After 1974-5, it wasn’t long before the UK found itself in another economic downturn at the start of the eighties. Once again the combination of Oil price rises and global slowdown caused recession.
This time it took the form of a period of intense pain followed by strong rebound:
- Manufacturing production declines 15% in 1979-83
- Unemployment rises to a peak of 11% in 1986, declining rapidly thereafter
- Growth of GDP per capita averages nearly 4% in 1985-88
However a very different set of politicans were at the helm. Margaret Thatcher’s government focused on enterprise culture and the replacement of the post-war consensus:
- Market as key driver
- Privatisation and deregulation
- Individual enterprise
- Reduced role of state (and unions)
Thatcher memorably said that “there is no such thing as society”. Certainly the society was changing, with the emergence of ‘Yuppies’ widening the gap from a growing ‘underclass’. In 1986 a Gallup Poll found that 10% gave “getting rich” as their main goal in life. A report on Social Trends in 1988 cited that “inflation and unemployment are seen as ever present threats; a sizable minority from the lowest income groups were sceptical that any general improvements in the economy would benefit them”.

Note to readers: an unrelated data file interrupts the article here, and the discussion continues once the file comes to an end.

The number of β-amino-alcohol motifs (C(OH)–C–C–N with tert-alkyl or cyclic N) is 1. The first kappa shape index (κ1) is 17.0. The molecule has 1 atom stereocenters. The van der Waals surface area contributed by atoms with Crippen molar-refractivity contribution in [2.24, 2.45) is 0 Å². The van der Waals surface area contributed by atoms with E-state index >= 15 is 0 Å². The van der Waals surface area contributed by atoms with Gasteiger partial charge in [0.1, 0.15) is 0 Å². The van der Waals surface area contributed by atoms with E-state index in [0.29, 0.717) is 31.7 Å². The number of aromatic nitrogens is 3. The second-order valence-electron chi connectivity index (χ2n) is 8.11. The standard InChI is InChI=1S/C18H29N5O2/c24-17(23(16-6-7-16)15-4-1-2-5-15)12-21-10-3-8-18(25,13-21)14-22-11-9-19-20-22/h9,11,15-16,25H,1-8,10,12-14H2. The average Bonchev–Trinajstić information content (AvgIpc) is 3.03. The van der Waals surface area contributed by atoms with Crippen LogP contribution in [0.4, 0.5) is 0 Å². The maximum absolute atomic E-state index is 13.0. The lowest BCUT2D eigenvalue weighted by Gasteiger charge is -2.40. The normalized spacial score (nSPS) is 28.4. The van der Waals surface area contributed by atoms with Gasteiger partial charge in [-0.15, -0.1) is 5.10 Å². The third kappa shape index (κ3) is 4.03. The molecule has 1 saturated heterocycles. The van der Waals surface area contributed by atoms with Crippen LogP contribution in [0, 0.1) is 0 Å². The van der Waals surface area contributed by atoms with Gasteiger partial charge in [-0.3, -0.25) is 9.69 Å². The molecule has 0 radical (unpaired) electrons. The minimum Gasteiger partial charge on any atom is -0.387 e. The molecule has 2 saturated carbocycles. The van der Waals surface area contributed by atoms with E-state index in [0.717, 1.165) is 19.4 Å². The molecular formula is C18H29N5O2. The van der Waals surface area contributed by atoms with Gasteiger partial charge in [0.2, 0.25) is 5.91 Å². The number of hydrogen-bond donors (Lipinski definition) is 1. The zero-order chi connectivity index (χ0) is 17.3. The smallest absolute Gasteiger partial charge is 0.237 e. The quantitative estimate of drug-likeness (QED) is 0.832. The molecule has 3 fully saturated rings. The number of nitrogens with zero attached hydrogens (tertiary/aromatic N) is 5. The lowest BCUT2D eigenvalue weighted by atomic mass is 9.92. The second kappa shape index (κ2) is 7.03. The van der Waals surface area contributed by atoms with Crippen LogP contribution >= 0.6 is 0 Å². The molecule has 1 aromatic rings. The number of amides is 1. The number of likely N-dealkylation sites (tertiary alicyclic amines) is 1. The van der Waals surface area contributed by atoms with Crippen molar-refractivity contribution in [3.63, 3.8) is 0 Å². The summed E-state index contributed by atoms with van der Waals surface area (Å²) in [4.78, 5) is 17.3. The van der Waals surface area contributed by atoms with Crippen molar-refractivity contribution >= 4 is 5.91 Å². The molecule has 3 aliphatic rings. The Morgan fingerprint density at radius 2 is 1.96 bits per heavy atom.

However the latter part of the 1980’s were favourable to UK business: the unions were tamed, the workforce was energised by the “cold bath” of 1980-81, deregulation gave business its head, and government coffers were bolstered by tax incomes from North Sea oil.
Key growth markets and industries in the late 1980s:
North Sea oil
Computers, office machines, telecommunications equipment
Business services (eg. Management consultants)
Science parks and industrial parks
Premium consumer goods (eg. Beer, cars)
Discount grocers (eg. Kwiksave)
Sports equipment (eg. Running shoes)
Innovation in FMCG was focused around austerity,value, and relatively simple offers in 1980/81; thereafter there was a rapid reversion towards fundamental drivers such as convenience, snacking, new technology and affordable aspiration, while health became an important concern. By 1986/87 aspirational lifestyle had re-emerged as a strong force.
So having revisited the eighties, let’s return to our recession scorecard:
Energising of UK Plc
Strong response to opportunities
Robust innovation in FMCG
Loss of output as a result of substantial unemployment
Disenfranchised “underclass” make limited contribution to economy and society
Next time we’ll look at the recession which followed a decade later in 1990-91.